Ariel has already graced the Broadway stage with 2007's The Little Mermaid musical, but her poor unfortunate soul was never able to grow a pair of sea legs to cross the pond. Though the Broadway musical never became a part of London's world, fans of the Disney film were in for a special treat at the Edinburgh Festival Fringe this year with Unfortunate: The Untold Story of Ursula the Sea Witch — A Musical Parody. Staged at the Underbelly Bristo Square, this Fat Rascal Theatre production has already received rave reviews from critics. Similar to the Maleficent film and Wicked stage musical, Unfortunate tells the surprisingly comedic tale of Ursula, who was allegedly meant to wed King Triton, that is until she was framed for a crime she did not commit and exiled from Atlantica. Will Londoners discover the octopus-woman behind the tentacles?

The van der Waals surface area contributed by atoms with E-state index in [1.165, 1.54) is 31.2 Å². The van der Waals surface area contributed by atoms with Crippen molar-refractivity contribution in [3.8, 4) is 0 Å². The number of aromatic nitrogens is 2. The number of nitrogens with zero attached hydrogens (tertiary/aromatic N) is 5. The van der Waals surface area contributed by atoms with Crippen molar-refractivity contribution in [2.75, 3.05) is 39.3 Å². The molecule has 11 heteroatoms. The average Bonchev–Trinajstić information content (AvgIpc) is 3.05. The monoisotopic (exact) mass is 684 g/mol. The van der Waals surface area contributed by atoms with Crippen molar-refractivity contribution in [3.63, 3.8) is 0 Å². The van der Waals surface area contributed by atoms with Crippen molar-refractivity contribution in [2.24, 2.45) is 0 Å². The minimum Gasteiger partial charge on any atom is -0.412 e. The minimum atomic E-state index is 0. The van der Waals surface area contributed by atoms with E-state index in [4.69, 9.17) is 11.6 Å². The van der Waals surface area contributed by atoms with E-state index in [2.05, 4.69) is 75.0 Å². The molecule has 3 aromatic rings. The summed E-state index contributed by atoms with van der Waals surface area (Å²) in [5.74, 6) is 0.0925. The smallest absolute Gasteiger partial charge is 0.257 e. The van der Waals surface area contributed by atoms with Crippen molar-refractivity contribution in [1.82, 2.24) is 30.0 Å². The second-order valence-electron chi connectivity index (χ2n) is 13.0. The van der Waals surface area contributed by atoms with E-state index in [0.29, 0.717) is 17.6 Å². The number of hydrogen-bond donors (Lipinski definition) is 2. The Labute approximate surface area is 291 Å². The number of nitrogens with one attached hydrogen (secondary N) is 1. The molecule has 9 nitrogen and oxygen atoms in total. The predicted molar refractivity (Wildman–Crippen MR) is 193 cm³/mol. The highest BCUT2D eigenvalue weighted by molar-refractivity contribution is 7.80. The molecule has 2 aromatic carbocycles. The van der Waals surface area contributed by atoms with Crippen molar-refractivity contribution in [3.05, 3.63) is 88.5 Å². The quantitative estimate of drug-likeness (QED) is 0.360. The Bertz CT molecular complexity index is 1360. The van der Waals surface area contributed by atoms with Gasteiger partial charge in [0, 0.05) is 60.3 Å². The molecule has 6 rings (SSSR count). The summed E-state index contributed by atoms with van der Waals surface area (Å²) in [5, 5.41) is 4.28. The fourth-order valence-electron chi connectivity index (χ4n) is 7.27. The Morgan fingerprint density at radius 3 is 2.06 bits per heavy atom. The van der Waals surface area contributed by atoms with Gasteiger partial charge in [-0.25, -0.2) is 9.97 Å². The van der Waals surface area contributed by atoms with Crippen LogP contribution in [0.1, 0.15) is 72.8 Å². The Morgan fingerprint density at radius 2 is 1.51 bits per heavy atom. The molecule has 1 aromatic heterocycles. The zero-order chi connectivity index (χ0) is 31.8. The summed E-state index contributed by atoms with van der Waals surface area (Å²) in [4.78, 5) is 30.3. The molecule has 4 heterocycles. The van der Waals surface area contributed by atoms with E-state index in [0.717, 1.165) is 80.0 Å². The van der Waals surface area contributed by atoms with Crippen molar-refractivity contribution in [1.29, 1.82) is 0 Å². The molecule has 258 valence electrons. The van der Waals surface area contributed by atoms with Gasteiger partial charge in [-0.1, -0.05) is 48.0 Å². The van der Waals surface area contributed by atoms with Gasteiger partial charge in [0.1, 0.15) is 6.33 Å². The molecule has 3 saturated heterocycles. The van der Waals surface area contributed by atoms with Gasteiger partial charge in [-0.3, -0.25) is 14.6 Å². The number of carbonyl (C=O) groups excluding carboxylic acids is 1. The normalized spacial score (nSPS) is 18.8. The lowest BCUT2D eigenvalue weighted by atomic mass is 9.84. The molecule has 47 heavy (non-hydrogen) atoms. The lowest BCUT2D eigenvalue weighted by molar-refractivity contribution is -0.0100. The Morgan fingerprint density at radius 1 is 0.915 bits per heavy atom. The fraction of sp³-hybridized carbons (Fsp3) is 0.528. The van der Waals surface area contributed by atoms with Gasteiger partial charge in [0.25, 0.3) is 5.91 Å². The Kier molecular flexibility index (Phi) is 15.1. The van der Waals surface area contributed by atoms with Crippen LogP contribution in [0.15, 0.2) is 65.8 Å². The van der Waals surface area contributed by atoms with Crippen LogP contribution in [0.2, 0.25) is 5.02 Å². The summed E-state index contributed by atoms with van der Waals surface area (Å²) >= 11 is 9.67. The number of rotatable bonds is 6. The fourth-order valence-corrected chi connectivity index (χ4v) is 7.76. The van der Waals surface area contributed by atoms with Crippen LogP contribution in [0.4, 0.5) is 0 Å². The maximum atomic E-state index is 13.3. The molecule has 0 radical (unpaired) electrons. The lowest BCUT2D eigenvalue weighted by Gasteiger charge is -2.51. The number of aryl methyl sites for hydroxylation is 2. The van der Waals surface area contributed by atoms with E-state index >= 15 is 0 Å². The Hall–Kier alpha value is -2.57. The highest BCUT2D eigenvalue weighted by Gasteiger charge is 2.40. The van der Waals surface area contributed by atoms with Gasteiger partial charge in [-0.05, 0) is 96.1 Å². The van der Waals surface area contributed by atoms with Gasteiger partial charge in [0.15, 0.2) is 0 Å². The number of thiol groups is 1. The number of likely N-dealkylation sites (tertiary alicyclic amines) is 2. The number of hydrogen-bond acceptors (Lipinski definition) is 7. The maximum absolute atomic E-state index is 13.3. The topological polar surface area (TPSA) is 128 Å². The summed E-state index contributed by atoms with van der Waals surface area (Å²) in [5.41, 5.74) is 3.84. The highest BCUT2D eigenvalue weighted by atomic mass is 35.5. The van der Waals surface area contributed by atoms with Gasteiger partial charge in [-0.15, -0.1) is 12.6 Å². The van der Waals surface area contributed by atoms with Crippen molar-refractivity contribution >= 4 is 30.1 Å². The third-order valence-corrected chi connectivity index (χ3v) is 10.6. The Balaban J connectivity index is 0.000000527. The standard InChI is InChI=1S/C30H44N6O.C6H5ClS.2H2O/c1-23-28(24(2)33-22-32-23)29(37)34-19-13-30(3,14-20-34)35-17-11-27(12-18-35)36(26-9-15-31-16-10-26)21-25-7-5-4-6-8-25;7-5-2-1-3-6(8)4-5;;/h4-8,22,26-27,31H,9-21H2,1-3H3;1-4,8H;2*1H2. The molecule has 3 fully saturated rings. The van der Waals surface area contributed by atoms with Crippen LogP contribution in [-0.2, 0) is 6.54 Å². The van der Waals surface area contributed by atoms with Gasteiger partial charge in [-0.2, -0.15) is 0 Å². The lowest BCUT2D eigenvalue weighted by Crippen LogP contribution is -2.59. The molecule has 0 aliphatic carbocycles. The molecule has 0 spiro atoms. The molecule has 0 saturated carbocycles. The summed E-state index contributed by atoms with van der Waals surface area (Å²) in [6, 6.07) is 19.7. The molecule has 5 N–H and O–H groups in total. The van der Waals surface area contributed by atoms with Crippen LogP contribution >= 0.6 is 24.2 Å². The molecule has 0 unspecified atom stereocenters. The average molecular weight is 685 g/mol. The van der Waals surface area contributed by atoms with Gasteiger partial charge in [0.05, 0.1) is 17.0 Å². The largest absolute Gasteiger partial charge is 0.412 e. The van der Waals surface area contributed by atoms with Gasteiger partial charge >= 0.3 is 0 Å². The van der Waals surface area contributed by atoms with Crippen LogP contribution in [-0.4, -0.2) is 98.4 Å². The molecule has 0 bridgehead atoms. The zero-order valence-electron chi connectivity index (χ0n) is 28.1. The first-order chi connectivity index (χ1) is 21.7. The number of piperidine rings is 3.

Cruel Intentions: The '90s Musical
The hit teen film that ended the 90s with a bang has now been transformed into a toe-tapping jukebox musical. Cruel Intentions originally played in LA and New York before slithering to the Assembly George Square in Edinburgh. After playing the Scottish capital for more than two weeks, the verdict is in and theatregoers can't get enough of this nostalgic joyride. If you're looking for quintessential '90s camp mixed with the greatest pop bops of the era, and if you like your Heathers with a pinch of & Juliet, then Cruel Intentions may be just the ticket you're looking for.